Sober Saturday: Week Eleven & Twelve

As I approach three months of sobriety, I think back on what has felt like a lifetime. It’s weird because three months isn’t that long, but my life has changed so drastically since I gave up drinking, I feel like I’m living a totally different life. My life.

When I was letting alcohol dictate my decisions, I felt like I was living someone else’s life. Every move I made during that time was so out of character for me and the person I wanted to be.

I wanted to be close with the people around me, but I was so broken inside and I used alcohol to mask my pain. I wanted a healthy relationship, but kept falling in with guys that always wanted to go out and get drunk. I wanted a life I was proud of, even if it wasn’t perfect. I ended up with a life that was so far off from what I desired for myself, I contemplated ending it.

It feels like forever ago that I decided to give up drinking. I feel so different, more stable. I don’t even think about drinking. When I’m asked to go out with friends, I’m not stricken with fear over the idea of being around alcohol. When I face painful emotions, I don’t immediately think, “I want a drink.” When I’m offered a drink, it’s nothing for me to say, “No thanks, I don’t drink.” It’s something I’ve grown to be proud of.

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This is not to say I have a problem with people drinking. I most certainly don’t. I admire those that know how to handle it, but I fear most of us don’t.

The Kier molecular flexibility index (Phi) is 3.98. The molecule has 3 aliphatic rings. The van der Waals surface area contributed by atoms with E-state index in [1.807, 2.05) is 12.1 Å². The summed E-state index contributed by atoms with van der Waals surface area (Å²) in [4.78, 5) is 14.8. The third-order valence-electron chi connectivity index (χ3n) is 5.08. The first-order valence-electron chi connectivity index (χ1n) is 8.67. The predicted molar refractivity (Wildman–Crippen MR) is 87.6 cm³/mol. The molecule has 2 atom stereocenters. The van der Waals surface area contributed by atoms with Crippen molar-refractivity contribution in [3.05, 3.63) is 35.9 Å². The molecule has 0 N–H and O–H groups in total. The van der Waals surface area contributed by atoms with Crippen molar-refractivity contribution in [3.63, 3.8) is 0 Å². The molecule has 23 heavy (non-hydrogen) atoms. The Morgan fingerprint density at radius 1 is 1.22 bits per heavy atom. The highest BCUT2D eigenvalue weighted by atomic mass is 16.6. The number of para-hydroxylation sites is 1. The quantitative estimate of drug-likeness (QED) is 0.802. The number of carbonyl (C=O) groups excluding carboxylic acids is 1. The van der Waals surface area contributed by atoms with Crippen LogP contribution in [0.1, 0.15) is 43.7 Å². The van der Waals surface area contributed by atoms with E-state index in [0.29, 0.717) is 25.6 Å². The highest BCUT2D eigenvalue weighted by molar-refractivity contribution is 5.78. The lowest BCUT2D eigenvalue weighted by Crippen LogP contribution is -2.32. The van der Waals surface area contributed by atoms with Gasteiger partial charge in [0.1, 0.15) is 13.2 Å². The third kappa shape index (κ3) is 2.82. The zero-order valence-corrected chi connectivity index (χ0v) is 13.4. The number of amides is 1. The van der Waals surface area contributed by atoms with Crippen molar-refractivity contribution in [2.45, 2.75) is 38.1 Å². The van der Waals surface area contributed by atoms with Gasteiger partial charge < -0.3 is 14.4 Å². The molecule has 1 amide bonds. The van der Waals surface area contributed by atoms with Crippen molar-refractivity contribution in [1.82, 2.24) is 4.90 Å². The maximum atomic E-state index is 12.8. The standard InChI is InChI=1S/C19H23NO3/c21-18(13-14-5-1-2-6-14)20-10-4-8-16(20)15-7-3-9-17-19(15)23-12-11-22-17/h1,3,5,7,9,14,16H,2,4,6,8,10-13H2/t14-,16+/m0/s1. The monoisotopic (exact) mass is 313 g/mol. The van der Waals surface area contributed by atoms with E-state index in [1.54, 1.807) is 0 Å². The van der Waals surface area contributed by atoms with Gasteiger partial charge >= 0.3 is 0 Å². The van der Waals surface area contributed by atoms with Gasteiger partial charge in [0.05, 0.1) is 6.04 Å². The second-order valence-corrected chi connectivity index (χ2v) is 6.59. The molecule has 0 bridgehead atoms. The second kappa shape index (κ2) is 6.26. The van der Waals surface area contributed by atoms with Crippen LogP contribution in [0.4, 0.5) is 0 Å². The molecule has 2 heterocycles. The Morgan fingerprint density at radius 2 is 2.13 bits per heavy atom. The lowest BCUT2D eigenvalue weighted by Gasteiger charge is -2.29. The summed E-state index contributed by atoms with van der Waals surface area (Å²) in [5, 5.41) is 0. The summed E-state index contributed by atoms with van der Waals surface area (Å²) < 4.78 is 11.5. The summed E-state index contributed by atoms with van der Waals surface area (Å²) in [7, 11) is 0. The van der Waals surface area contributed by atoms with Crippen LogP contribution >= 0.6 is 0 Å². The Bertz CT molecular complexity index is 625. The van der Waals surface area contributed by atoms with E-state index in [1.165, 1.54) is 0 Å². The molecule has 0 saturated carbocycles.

The best advice I can give at this moment in time to anyone that thinks they NEED alcohol to enjoy life, listen, I’ve been there. I understand. I used to think drinking made me worth having around. I thought it made me part of something. But all it really did was put a wedge between me and the life I was meant to live. It separated me from feelings I desperately needed to process in order to enjoy life. It ruined relationships and pushed people out of my life over stupid, petty things. Alcohol slowly pushed me into a corner where it had total control. I was powerless against it, but only because I allowed it to have all the power.

You DO NOT need alcohol. You are a fun, lovable, incredible, worthy person without it. You have something to give, a purpose, that you’re stealing from the world because it’s easier to hid behind the alcohol than to own who you are. I know. But I also know how freeing it is to live without the drinks. I’ve tasted the sweetness of a life that isn’t defined by what I did while blacked out last night. I’m not controlled by people’s expectations of whether I should or shouldn’t be drinking because it’s my life and I know what’s best for me. Yes, sometimes the best decision isn’t the easy one. But it is always the decision worth making.

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